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The story of Lamkang Hunter [Lamkang Suk Paomin] as told by Sankhil Thamnung Tholungnu

Description: The story of the Lamkang Hunter [Lamkang Suk Paomin] as told by Sankhil Thamnung Tholungnu. This is a story of how a Lamkang man who was a an expert hunter was captured and enslaved by the Kukis. When they planned to kill him, he was encouraged by his wife to escape. A tiger helped him cross the river and eventually return home to be united with his children.
Date: 2000
Creator: Tholung, Daniel
Partner: UNT College of Information

The Story of Khu Khu as told by Sankhil Thamnung Tholungnu

Description: The Story of Khu Khu as told by Sankhil Thamnung Tholungnu. In this story a girl, when her mother asks her to cook a pumpkin, cooks her younger sibling by mistake. Later when the mother comes back from field and finds out that the girl has cooked the baby, the mother asks the girl to hide. And in the end, as she feared being killed by her father, the girl went into hiding and became a bird, [khu-khu].
Date: 2000
Creator: Tholung, Daniel
Partner: UNT College of Information

The Story of Squirrel and Rumnu [theipaa leh rumnu paomin] by Sankhil Thampol Khularnu

Description: The Story of Squirrel and Rumnu [theipaa leh rumnu paomin] by Sankhil Thampol Khularnu. Told by Sankhil Thampol Khularnu about the story of Theipa and Rumnu. Squirrel [Theipa] pretended that he fell down and hurt his scrotum and so could not walk. He therefore asked Rumnu to carry him in her basket which was full of fig-like fruit [didit]. When she carried him in her basket, he ate up all the figlike fruit and jumped out of her basket and ran off. She was so angry that she cursed him so that he would be trapped in the traps set by people in olden times. Then while he was running, an insect [Uisoom] caught him. So Rumnu asked Uisoon to please keep catching Theipa the squirrel. Rumnu said, “I will weave for you these kinds of cloth, a diphun, a vausen, a diir, a pundum, a kniksen, a yeb, a kniktxil. While Theipa was still in the grip so Uisoon, Rumnu then caught hold of him and beat him to her heart's content. So the he story ends but it is believed that this is how the weaving of different patterns and design of the present day attire came about.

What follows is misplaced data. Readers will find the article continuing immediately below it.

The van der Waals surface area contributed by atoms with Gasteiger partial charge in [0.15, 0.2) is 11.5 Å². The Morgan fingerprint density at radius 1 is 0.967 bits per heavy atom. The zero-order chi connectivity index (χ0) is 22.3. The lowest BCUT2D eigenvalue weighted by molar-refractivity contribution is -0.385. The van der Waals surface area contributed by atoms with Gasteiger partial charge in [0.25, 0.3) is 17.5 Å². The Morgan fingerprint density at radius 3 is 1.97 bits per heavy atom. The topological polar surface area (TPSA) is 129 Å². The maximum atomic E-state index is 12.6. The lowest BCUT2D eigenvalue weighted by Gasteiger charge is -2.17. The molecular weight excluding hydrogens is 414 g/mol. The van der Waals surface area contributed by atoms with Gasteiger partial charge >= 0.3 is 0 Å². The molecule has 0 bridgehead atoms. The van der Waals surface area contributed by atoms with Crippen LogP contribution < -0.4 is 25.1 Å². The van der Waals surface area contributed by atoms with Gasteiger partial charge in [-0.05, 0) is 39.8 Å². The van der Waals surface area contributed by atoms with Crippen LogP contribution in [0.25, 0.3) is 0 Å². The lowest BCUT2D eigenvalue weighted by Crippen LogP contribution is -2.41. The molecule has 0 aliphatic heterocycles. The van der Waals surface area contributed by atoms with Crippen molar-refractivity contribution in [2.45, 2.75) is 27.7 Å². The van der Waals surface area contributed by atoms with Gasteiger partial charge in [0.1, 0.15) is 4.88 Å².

Date: 2000
Creator: Daniel Tholung
Partner: UNT College of Information

The story of Raapa Paomin as narrated by Sankhil Thampol Khularnu

Description: The story of Raapa Paomin as narrated by Sankhil Thampol Khularnu. This is a story about a young handsome man called Raapa. He was the son of a widow. He was known for his good deeds and for that people got jealous and tried to kill him in several ways. One time they hung him up in the middle of the sea to die but to his great luck a bird called Chinraang came along wearing beautiful ornament called vori kangkool. This ornament is worn by Lamkangs today. When Raapa saw the bird he started to swing back and forth and sing. On seeing this, the bird came under his spell and wanted to ride the swing. The bird then requested Raapa to let him swing. Raapa allowed the bird to do that and in return the bird allowed Raapa to wear the vori kangkool. Raapa returned home wearing the beautiful ornament. The people there liked the ornament and when they asked him about it he responded that he got it from the sea and all the people rushed to the sea and died in search of a similar ornament. An old lady later came to ask Raapa why no one was returning. It seemed that those he had sent to the sea turned into crabs.